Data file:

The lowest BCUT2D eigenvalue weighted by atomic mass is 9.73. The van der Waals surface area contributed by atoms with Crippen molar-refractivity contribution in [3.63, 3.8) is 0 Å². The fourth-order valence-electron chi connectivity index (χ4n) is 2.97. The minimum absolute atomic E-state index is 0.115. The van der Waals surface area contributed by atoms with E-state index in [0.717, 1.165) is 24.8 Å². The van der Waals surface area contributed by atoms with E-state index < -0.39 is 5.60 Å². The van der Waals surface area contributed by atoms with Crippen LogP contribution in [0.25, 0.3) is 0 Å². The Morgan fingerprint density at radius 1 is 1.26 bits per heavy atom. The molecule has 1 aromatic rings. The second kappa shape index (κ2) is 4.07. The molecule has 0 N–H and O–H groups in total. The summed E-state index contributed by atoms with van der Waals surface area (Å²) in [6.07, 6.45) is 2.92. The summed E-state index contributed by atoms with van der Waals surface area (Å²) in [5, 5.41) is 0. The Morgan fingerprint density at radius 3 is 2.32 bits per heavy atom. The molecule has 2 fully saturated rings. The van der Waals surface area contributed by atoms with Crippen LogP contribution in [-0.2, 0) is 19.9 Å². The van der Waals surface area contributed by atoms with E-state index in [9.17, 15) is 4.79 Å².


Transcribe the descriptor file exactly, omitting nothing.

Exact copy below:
The lowest BCUT2D eigenvalue weighted by atomic mass is 9.73. The van der Waals surface area contributed by atoms with Crippen molar-refractivity contribution in [3.63, 3.8) is 0 Å². The fourth-order valence-electron chi connectivity index (χ4n) is 2.97. The minimum absolute atomic E-state index is 0.115. The van der Waals surface area contributed by atoms with E-state index in [0.717, 1.165) is 24.8 Å². The van der Waals surface area contributed by atoms with E-state index < -0.39 is 5.60 Å². The van der Waals surface area contributed by atoms with Crippen LogP contribution in [0.25, 0.3) is 0 Å². The Morgan fingerprint density at radius 1 is 1.26 bits per heavy atom. The molecule has 1 aromatic rings. The second kappa shape index (κ2) is 4.07. The molecule has 0 N–H and O–H groups in total. The summed E-state index contributed by atoms with van der Waals surface area (Å²) in [6.07, 6.45) is 2.92. The summed E-state index contributed by atoms with van der Waals surface area (Å²) in [5, 5.41) is 0. The Morgan fingerprint density at radius 3 is 2.32 bits per heavy atom. The molecule has 2 fully saturated rings. The van der Waals surface area contributed by atoms with Crippen LogP contribution in [-0.2, 0) is 19.9 Å². The van der Waals surface area contributed by atoms with E-state index in [9.17, 15) is 4.79 Å².